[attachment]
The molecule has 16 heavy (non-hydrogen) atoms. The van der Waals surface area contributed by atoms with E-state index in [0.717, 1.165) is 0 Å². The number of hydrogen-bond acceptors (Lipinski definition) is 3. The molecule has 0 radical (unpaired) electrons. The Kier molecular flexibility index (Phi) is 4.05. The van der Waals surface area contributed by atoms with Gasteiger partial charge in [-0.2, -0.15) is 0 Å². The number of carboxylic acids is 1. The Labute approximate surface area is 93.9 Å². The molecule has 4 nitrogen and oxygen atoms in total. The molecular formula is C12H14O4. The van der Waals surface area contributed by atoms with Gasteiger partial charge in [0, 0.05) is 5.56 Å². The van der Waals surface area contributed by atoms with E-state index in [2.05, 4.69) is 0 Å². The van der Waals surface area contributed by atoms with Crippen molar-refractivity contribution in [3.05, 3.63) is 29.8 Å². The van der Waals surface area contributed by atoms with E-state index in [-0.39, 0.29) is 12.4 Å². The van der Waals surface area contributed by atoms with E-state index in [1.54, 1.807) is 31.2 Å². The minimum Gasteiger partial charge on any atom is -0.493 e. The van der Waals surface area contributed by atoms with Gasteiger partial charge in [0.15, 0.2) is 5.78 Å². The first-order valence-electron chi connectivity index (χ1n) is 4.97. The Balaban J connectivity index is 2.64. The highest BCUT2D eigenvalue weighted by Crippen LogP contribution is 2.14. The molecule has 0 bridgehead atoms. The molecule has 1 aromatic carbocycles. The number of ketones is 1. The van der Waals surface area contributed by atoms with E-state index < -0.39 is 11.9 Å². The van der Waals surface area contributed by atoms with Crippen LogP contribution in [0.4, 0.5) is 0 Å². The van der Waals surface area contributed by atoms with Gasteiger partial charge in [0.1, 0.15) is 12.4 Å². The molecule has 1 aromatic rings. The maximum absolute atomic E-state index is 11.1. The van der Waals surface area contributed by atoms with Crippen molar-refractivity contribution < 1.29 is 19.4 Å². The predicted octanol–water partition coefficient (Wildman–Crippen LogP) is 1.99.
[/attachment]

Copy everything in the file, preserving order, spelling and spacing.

The molecule has 16 heavy (non-hydrogen) atoms. The van der Waals surface area contributed by atoms with E-state index in [0.717, 1.165) is 0 Å². The number of hydrogen-bond acceptors (Lipinski definition) is 3. The molecule has 0 radical (unpaired) electrons. The Kier molecular flexibility index (Phi) is 4.05. The van der Waals surface area contributed by atoms with Gasteiger partial charge in [-0.2, -0.15) is 0 Å². The number of carboxylic acids is 1. The Labute approximate surface area is 93.9 Å². The molecule has 4 nitrogen and oxygen atoms in total. The molecular formula is C12H14O4. The van der Waals surface area contributed by atoms with Gasteiger partial charge in [0, 0.05) is 5.56 Å². The van der Waals surface area contributed by atoms with E-state index in [2.05, 4.69) is 0 Å². The van der Waals surface area contributed by atoms with Crippen molar-refractivity contribution in [3.05, 3.63) is 29.8 Å². The van der Waals surface area contributed by atoms with E-state index in [-0.39, 0.29) is 12.4 Å². The van der Waals surface area contributed by atoms with E-state index in [1.54, 1.807) is 31.2 Å². The minimum Gasteiger partial charge on any atom is -0.493 e. The van der Waals surface area contributed by atoms with Gasteiger partial charge in [0.15, 0.2) is 5.78 Å². The first-order valence-electron chi connectivity index (χ1n) is 4.97. The Balaban J connectivity index is 2.64. The highest BCUT2D eigenvalue weighted by Crippen LogP contribution is 2.14. The molecule has 0 bridgehead atoms. The molecule has 1 aromatic carbocycles. The number of ketones is 1. The van der Waals surface area contributed by atoms with E-state index < -0.39 is 11.9 Å². The van der Waals surface area contributed by atoms with Crippen LogP contribution in [0.4, 0.5) is 0 Å². The van der Waals surface area contributed by atoms with Gasteiger partial charge in [0.1, 0.15) is 12.4 Å². The molecule has 1 aromatic rings. The maximum absolute atomic E-state index is 11.1. The van der Waals surface area contributed by atoms with Crippen molar-refractivity contribution < 1.29 is 19.4 Å². The predicted octanol–water partition coefficient (Wildman–Crippen LogP) is 1.99.